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An excerpt from www.HouseOfNames.com archives copyright © 2000 - 2015
Origins Available: Irish, Scottish
Where did the Scottish MacKey family come from? What is the Scottish MacKey family crest and coat of arms? When did the MacKey family first arrive in the United States? Where did the various branches of the family go? What is the MacKey family history?The age-old Pictish-Scottish family name MacKey is derived from the personal name Aodh, a cognate of Hugh. The Gaelic form of the name is usually Mac Aoidh and in Inverness, the Gaelic form of the name MacKey is Mac Ai.
In the Middle ages, spelling and translation were not yet regulated by any general rules. spelling variations in names were common even among members of one family unit. MacKey has appeared MacKay, MacCay, MacQuey, MacQuoid, MacKaw, MacKy, MacKye, MacCoy, McCoy and many more.
First found in Sutherland (Gaelic: Cataibh), a former county in northern Scotland, now part of the Council Area of Highland, where early records show that Gilcrest M'Ay, forefather of the MacKay family of Ugadale, made a payment to the constable of Tarbert in 1326. It is claimed that the Clan is descended from the royal house of MacEth.
This web page shows only a small excerpt of our MacKey research. Another 597 words(43 lines of text) covering the years 1408, 1411, 1429, 1329, 1506, 1575, 1873, 1940, 1640, 1692, 1689, 1726 and 1692 are included under the topic Early MacKey History in all our PDF Extended History products.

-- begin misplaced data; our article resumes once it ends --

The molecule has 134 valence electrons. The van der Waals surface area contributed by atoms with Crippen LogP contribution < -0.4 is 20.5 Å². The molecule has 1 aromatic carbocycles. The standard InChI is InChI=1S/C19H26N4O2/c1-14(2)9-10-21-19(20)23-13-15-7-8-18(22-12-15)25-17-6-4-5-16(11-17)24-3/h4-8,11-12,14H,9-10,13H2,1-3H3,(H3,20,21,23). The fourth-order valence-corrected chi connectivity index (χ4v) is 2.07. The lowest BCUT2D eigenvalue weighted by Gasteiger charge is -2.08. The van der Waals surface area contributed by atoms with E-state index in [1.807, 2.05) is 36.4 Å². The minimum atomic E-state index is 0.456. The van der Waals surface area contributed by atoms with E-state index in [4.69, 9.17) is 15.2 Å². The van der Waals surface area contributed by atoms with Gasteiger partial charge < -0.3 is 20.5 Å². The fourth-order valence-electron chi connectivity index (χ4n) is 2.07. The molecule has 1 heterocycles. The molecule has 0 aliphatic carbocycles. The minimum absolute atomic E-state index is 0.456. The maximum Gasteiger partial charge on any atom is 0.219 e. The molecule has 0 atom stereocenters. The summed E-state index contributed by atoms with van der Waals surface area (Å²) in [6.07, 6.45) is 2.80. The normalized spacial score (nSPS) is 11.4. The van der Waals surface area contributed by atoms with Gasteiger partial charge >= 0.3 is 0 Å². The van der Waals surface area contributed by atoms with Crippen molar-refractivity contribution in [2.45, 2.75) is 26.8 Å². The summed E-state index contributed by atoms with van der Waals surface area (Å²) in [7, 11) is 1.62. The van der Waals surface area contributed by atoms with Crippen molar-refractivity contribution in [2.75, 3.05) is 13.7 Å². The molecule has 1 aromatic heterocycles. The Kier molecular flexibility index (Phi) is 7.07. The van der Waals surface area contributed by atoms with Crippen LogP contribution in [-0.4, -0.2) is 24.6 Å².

Another 97 words(7 lines of text) are included under the topic Early MacKey Notables in all our PDF Extended History products.
Some of the MacKey family moved to Ireland, but this topic is not covered in this excerpt. Another 253 words(18 lines of text) about their life in Ireland is included in all our PDF Extended History products.
Faced by this persecution and the generally unstable political climate of those days, many Scots chose to leave their homeland for Ireland, Australia, and North America in search of greater opportunity and freedom. The colonies across the Atlantic were the most popular choice, but a passage there was neither cheap nor easily suffered. Passengers arrived sick and poor, but those who made it intact often found land and more tolerant societies in which to live. These brave settlers formed the backbone of the burgeoning nations of Canada and the United States. It is only this century that the ancestors of these families have begun to recover their collective identity through the patriotic highland games and clan societies that have sprung up throughout North America. Research into early immigration and passenger lists revealed many immigrants bearing the name MacKey:
MacKey Settlers in United States in the 17th Century
- John Mackey settled in Boston in 1651
- Sander Mackey settled in Boston in 1651
- Hill Mackey, who landed in New England in 1651-1652
- Neile Mackey, who landed in New England in 1651-1652
- Hugh Mackey, who arrived in America in 1652
MacKey Settlers in United States in the 18th Century
- Fran Mackey, who arrived in Virginia in 1718
- Nancy Mackey, who arrived in Pennsylvania in 1775
- Thomas Mackey, who landed in New York in 1784
MacKey Settlers in United States in the 19th Century
- Saml Mackey, who landed in America in 1806
- Thomas MacKey, who arrived in New York, NY in 1811
- James MacKey, who landed in New York, NY in 1811
- Ellen MacKey, who arrived in New York, NY in 1811
- Daniel MacKey, who arrived in New York, NY in 1811
MacKey Settlers in Canada in the 18th Century
- Edward Mackey settled in Chapels Cove, Newfoundland in 1785
MacKey Settlers in Canada in the 19th Century
- Nancy MacKey, aged 24, a spinster, arrived in St. John aboard the ship "Protector" in 1834
- Michael Mackey, who landed in Nova Scotia in 1836
- Bridget Weston Mackey, who landed in Nova Scotia in 1843
MacKey Settlers in Australia in the 19th Century
- John Mackey, English convict from Kent, who was transported aboard the "Ann" on August 1809, settling in New South Wales, Australia